One Billion Journeys: Wang Fuchun’s Chinese on the Train

I’ve always had a passion for photography, there’s something so magical about capturing a moment for the rest of eternity, a snapshot, a memory, all taken in a millisecond and forever immortalised.

I remember forcing my friends to pose for pictures, either on results day or dressing my bestie in an outfit made from my mums scarves and using a ‘black and white’ film to get the most dramatic look possible…the things I made them do, but the finished product was incredible and I loved showing off my portfolio of my captured moments to anyone who gave me the time.

So when I was asked to attend the One Billion Journeys: Wang Fuchun’s Chinese on the Train exhibition at the National Train Museum in York, I grabbed my camera and jumped on the train from Leeds to York and I’m submerged myself in Wang’s world.

 

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It was really inspiring to hear Wang’s story and although Wang didn’t speak English; it was apparent in Wang’s gestures, smile and gorgeous appreciation of his wife (who bowed to us audience of smiling clappers) that he loved discovering and stealing those secret human  moments on-board the Chinese rail network.

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The exhibition itself showcases 43 pieces which provide a lovely snapshot of the diversity and simplicity of life on china’s railways. Wang captures the simplest delicate moments, like a lovers kiss, children playing with their parents & sleeping passengers, unassuming but beautifully honest, capturing emotions which we can all connect with. Wang describes himself as a thief, someone who stole people’s moments in time, and he’s right, his stealthy, slick approach has given us ‘in the moment’ seconds of a travellers life, instead of the premeditated and contrived world of selfies that we now inhabit.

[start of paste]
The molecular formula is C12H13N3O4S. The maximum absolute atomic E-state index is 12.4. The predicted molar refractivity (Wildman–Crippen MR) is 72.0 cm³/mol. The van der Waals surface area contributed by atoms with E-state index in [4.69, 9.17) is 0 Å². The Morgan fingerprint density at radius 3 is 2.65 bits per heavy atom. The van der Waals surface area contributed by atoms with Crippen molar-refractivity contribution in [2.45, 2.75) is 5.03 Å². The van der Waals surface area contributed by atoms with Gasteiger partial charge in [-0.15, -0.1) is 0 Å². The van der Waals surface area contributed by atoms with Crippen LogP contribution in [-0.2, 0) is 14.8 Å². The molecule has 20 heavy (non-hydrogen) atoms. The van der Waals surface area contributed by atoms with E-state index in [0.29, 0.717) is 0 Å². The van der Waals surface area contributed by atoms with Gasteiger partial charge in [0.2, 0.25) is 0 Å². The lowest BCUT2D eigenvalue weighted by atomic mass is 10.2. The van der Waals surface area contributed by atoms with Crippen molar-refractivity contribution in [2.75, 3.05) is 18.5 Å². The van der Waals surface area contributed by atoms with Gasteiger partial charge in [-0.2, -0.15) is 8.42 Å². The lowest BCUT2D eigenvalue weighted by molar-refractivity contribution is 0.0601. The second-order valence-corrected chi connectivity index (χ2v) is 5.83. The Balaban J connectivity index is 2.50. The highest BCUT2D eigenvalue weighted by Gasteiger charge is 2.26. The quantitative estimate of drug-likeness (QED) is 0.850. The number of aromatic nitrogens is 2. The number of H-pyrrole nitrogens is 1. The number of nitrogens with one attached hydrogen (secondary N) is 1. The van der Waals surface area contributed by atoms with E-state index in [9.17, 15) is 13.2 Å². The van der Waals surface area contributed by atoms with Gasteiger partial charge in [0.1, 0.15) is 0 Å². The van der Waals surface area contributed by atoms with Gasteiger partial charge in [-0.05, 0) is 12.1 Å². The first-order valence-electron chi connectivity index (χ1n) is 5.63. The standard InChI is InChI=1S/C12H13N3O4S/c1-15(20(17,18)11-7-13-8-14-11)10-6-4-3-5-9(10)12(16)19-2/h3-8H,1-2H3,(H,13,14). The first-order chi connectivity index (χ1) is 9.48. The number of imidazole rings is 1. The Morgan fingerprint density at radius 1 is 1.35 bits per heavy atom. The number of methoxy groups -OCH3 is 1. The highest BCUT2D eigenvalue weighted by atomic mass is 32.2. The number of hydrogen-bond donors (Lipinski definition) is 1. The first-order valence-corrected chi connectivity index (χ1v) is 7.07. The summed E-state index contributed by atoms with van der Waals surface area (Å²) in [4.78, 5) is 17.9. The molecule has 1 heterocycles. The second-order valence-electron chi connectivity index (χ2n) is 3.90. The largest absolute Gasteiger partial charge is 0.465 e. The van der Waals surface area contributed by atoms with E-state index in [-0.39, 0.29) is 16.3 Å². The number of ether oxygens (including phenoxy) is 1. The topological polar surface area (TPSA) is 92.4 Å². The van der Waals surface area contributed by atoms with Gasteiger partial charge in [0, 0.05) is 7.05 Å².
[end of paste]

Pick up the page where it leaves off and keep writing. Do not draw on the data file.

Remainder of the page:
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There is also a slight sadness to Wang’s images, something some people might see as natural progression, but personally, the stark change in Wang’s work over the years really made an impact. Those warm cosy moments of passengers huddled together, eating together, living together through their journey had changed to isolated passengers lost in their phones, laptop, iPads and slick leather seats.

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The exhibition really evokes emotions, especially with Wang’s little captions that accompany each photograph, it’s beautiful to understand why Wang took the picture in the first place and what emotions he felt when he pressed the button, encapsulating the moment in front of him forever. 

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Before I give anymore away, my suggestion to you is just visit the National Railway Museum and see this exhibition for yourself, it’s a beautiful intimate gallery of the lives of travellers on the Chinese rail network over the last 40 years, combining the old with the most recent ways of travelling and showcasing the changes in their habits and the world we live in, it’s quite extraordinary and gorgeous…plus, its FREE! Exhibiting from 24th May- 11th August in the Gallery. Station Hall.

https://www.railwaymuseum.org.uk/

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